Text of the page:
horned white rhinoceros. It is with regard to their horns that the two species chiefly differ from each other; for while the anterior horn of the Monoohoo has an average length of two or three feet, curving backward, that of the Kobaaba not unfrequently exceeds four feet, and is slightly pointed forward, inclining from the snout at about an angle of forty-five degrees. This rhinoceros is also the rarer of the two, and is only found in the more interior parts of South Africa.
The chief distinguishing characteristics of the white rhinoceros are its superior size, the extraordinary prolongation of its head, which is not far from one third of the whole length of the animal's body, its square nose (hence also designated "square-nosed rhinoceros"), and the greater length of the anterior horns.
The "black" and the "white" rhinoceros, though so nearly allied to each other, differ widely in their mode of living, habits, &c. The chief sustenance of the former animal consists of the roots of certain bushes, which it plows up with its strong horn, and the shoots and tender boughs of the "wait-a-bit" thorn; while the "white" rhinoceros, on the contrary, feeds solely on grasses.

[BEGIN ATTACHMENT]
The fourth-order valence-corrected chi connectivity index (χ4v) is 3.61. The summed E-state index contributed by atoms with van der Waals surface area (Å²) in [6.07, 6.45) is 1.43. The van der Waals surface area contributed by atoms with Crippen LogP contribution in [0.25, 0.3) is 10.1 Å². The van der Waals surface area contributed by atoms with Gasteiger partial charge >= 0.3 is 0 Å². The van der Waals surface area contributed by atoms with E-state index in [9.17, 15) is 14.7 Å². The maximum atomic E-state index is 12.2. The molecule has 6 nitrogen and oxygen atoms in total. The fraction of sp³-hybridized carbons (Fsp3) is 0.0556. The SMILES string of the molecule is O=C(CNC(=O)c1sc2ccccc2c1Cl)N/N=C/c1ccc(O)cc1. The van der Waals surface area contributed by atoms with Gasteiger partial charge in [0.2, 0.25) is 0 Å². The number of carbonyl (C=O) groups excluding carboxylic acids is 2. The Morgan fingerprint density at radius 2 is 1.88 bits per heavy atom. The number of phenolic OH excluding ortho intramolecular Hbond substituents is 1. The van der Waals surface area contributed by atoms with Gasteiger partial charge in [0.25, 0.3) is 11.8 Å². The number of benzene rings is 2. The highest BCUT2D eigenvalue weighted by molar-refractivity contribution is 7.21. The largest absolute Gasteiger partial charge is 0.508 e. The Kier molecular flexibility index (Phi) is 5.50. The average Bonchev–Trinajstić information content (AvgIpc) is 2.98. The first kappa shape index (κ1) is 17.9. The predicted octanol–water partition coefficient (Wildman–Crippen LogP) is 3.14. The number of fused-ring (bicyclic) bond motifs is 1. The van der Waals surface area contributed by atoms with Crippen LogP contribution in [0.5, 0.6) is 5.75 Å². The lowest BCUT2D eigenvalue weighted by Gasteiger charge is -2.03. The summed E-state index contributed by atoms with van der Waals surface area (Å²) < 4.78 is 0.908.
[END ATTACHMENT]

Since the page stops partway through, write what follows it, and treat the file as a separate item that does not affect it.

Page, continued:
In disposition, also, there is a marked distinction between them; for while the "black" is of a very savage nature, the
- Only the horns of this species have been described by naturalists. Dr. Gray, of the British Museum, seems to be one of the first who drew attention to the Kobaaba as a distinct rhinoceros. In the "Proceedings of the Zoological Society," No. ccl., p. 46, the following details appear. They were obtained from a pair of horns (of which the wood-cut in the opposite page is an excellent likeness) presented by Mr. Oswell to Colonel Thomas Steele, of Upper Brook Street:
"The front horn is elongated and thick; but, instead of being bent back, as is the general character of R. bicornis, or erect, as in R. simus, it is bent forward, so that the upper surface is worn flat by being rubbed against the ground. The front horn is thirty-one inches long, flat, square, rough and fibrous in front, rounded and smooth behind. The hinder horn, eleven inches in length, is short, conical, and sub-quadrangular."